My articles have appeared in ScientificAmerican, InformationWeek, Computerworld, Byte.com, ITWorld.com, HGTVPro.com, IEEE Distributed Systems Online, Government Security News, Laptop, Smart Computing, Technical Support, The Hosting Standard (Canada), TechWorld.com (UK), SIGnature, Processor, the ...
Hackers inside Chinese military steal U.S. corporate trade secrets
Cryptocurrency mining, which used to be a “solo” activity, has become so difficult and so expensive that it has been taken over by high-powered “industries” – groups that have a large investment in hardware and can either afford the electricity or have access to really cheap power. It is nearly impossible today for the individual miner to solve the increasingly difficult “puzzles” and earn the token rewards.
IT pros want new jobs! One-third of IT professionals will be chasing new jobs in 2018, per Spiceworks' 2018 IT Career Outlook, with higher salaries and skills advancement being their chief motivations. With the IT talent gap widening and demand for qualified candidates going strong, the job market looks promising for IT pros with the right combination of skills. ITCareerFinder presents 2018's top ten IT jobs, along with the skills and certifications you need to secure a lucrative post in each role.
Standardy IETF ROLL (Routing Over Low power and Lossy networks) by zase měly pomoci s komunikací a zabezpečením pro M2M podle projektu IOT-A s názvem „Project Deliverable D3.1 – Initial M2M API Analysis“, zatímco práce IETF CoRE (Constrained RESTful Environments) by měla podle údajů IETF.org podpořit zabezpečení zdrojově orientovaných aplikací pracujících v omezených sítích IP.
New @Centrify study reveals 62% of CEOs incorrectly cite #malware as primary threat to cybersecurity vs #identity. CTOs, CIOs, CISOs know that’s wrong: phishing, privilege & compromised passwords are more prevalent. Learn about this disconnect now: http://bit.ly/2EW91qe
Muck Rack makes it simple to find people, tweets, or articles that mention any name, keyword, company, hashtag etc. We've compiled this guide to help you make the most of your search.
Selecting a term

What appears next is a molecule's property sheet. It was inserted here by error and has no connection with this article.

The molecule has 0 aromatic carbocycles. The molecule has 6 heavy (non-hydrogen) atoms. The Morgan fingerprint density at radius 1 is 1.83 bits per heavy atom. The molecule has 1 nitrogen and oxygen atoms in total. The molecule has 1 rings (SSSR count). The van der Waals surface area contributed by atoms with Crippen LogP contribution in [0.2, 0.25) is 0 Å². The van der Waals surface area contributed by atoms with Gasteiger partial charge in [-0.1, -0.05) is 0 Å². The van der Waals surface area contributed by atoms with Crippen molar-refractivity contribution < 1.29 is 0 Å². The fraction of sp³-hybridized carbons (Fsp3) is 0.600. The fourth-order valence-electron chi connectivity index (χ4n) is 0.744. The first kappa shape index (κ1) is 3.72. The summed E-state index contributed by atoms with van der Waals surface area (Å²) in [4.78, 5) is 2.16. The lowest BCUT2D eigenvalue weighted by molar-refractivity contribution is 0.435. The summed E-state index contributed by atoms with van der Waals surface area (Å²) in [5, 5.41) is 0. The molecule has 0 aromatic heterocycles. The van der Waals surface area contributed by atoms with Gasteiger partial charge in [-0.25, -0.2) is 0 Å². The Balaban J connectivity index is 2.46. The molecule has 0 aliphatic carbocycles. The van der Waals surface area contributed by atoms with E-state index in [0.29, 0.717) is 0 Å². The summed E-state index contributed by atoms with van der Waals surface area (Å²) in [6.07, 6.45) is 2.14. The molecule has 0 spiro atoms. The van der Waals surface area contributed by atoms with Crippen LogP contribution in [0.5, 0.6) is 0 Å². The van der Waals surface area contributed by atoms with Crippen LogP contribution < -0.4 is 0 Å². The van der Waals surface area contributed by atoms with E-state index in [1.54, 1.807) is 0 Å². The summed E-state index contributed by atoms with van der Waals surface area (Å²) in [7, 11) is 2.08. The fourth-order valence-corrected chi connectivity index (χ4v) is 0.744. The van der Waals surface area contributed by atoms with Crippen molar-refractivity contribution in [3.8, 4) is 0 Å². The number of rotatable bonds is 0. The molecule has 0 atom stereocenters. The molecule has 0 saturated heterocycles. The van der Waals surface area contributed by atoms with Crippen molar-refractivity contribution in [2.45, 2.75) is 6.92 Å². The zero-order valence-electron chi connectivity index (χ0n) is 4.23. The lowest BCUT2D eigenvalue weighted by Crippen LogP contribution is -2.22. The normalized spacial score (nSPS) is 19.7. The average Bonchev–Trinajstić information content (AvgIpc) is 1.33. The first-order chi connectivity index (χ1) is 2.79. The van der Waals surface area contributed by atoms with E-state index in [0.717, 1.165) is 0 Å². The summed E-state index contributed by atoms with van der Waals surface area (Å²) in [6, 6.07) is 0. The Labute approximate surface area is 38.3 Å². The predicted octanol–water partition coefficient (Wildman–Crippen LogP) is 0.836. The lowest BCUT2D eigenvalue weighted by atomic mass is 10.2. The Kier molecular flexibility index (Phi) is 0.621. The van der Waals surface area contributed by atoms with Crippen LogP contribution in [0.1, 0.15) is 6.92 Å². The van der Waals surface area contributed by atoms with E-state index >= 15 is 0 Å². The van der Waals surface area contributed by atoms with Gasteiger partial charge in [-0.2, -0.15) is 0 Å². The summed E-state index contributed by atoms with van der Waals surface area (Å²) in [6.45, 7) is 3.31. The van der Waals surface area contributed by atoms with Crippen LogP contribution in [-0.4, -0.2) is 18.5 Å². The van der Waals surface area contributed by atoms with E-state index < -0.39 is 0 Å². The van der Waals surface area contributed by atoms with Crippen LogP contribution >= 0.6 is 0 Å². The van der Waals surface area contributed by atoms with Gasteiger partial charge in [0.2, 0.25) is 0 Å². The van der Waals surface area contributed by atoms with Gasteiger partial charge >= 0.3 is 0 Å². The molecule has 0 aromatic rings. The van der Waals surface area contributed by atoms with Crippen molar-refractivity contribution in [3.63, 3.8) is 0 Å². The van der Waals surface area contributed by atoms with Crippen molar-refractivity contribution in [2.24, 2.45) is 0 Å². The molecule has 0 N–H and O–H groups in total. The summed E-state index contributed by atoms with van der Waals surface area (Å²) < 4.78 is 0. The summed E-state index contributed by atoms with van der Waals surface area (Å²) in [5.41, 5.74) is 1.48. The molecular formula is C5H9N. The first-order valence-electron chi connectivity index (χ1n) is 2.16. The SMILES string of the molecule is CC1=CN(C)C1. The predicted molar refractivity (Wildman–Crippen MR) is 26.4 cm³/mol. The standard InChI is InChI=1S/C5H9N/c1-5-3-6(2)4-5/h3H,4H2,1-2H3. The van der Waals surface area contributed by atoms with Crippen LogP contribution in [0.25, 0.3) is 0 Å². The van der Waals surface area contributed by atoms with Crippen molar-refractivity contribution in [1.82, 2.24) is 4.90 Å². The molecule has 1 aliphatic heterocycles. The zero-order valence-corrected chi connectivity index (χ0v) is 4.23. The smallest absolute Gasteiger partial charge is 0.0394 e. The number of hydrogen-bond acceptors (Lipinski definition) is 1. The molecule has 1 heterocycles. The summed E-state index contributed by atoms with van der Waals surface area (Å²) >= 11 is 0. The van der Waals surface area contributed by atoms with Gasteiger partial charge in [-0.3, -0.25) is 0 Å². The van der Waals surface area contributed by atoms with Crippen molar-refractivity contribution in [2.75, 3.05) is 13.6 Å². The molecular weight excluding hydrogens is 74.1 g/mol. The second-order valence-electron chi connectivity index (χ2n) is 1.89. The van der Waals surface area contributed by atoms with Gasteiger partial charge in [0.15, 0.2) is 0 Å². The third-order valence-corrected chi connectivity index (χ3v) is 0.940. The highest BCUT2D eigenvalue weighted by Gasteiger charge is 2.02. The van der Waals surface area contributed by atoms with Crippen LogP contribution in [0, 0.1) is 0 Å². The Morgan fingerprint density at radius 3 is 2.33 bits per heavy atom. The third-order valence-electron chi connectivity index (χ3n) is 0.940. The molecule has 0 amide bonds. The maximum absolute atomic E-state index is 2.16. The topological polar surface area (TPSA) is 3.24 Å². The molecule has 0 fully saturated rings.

Start searching tweets, articles from media outlets, articles mentioned in tweets, journalists'
names, titles and bios with some suggested searches:
Companies or Topics (e.g. iPhone, Microsoft)
Phrases (e.g. "cloud computing") — use quotes to keep the terms together
Twitter handles (e.g. @username) — returns those who have mentioned or replied to
Names (e.g. "David Pogue")
Hashtags (e.g. #sxsw, #london2012)
Bio details (e.g. vegan, Olympics, father)
Muck Rack's Advanced Search allows for many boolean operators.
Find results that mention multiple specified terms, use AND or
+. For example, ensure each result contains both Elon Musk and Mark Zuckerberg by
searching Musk AND Zuckerberg or Musk + Zuckerberg.
Use the operators OR or , to broaden your search when you'd like either of
multiple terms to appear in results. (This is the default behavior of our search when no operators
are used). For example, results will contain either cake or cookie by searching cake OR cookie or cake,cookie
Use NOT or - to subtract results from your search. For
example, searching Disney will yield results about the Walt Disney Company as well as Walt Disney
World Resort. To exclude mentions of Disney World, search for Disney -World or Disney
When using one of these operators with a phrase, enclose it in quotation marks. For example, you can
find results about smartphones excluding Apple's iPhone 4S by searching smartphone -"iPhone
Exact case matching or punctuation
If you're searching for a brand name or keyword that relies on specific punctuation marks or capitalization, you can
find results that match your exact query by adding matchcase: before the keyword you're searching for, like matchcase:E*TRADE .
Use parentheses to separate multiple
boolean phrases. For example, to find journalists talking about having fun in Disney World or
Disneyland, search for ("disney world" OR disneyland) AND fun.
An asterisk can be used to search for any variation of a root word truncated by the asterisk. For example, searching for admin* will return results for administrator, administration, administer, administered, etc.
A near operator is an AND operator where you can control the distance between the words. You can vary the distance the near operation uses by adding a forward slash and number (between 0-99) such as strawberries NEAR/10 "whipped cream", which means the strawberries must exist within 10 words of "whipped cream".